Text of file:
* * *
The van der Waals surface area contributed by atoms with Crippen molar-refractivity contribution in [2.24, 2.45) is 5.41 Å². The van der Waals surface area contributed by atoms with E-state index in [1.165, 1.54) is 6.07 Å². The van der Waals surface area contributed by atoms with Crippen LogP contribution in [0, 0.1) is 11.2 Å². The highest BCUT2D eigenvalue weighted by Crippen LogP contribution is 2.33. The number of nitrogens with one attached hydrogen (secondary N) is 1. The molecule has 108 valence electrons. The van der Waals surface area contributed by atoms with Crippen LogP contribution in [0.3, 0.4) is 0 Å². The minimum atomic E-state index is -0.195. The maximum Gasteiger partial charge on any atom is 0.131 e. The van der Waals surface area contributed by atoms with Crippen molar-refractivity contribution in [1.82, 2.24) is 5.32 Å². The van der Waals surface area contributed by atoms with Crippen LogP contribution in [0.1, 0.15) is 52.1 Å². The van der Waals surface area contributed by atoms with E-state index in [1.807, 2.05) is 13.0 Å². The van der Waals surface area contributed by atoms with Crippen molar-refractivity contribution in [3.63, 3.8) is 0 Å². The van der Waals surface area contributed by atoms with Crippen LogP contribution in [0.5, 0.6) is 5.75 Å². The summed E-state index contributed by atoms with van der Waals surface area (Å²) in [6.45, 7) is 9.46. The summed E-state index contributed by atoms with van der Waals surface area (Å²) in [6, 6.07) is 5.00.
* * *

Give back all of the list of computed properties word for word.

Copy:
The van der Waals surface area contributed by atoms with Crippen molar-refractivity contribution in [2.24, 2.45) is 5.41 Å². The van der Waals surface area contributed by atoms with E-state index in [1.165, 1.54) is 6.07 Å². The van der Waals surface area contributed by atoms with Crippen LogP contribution in [0, 0.1) is 11.2 Å². The highest BCUT2D eigenvalue weighted by Crippen LogP contribution is 2.33. The number of nitrogens with one attached hydrogen (secondary N) is 1. The molecule has 108 valence electrons. The van der Waals surface area contributed by atoms with Crippen LogP contribution in [0.3, 0.4) is 0 Å². The minimum atomic E-state index is -0.195. The maximum Gasteiger partial charge on any atom is 0.131 e. The van der Waals surface area contributed by atoms with Crippen molar-refractivity contribution in [1.82, 2.24) is 5.32 Å². The van der Waals surface area contributed by atoms with Crippen LogP contribution in [0.1, 0.15) is 52.1 Å². The van der Waals surface area contributed by atoms with E-state index in [1.807, 2.05) is 13.0 Å². The van der Waals surface area contributed by atoms with Crippen molar-refractivity contribution in [3.63, 3.8) is 0 Å². The van der Waals surface area contributed by atoms with Crippen LogP contribution in [0.5, 0.6) is 5.75 Å². The summed E-state index contributed by atoms with van der Waals surface area (Å²) in [6.45, 7) is 9.46. The summed E-state index contributed by atoms with van der Waals surface area (Å²) in [6, 6.07) is 5.00.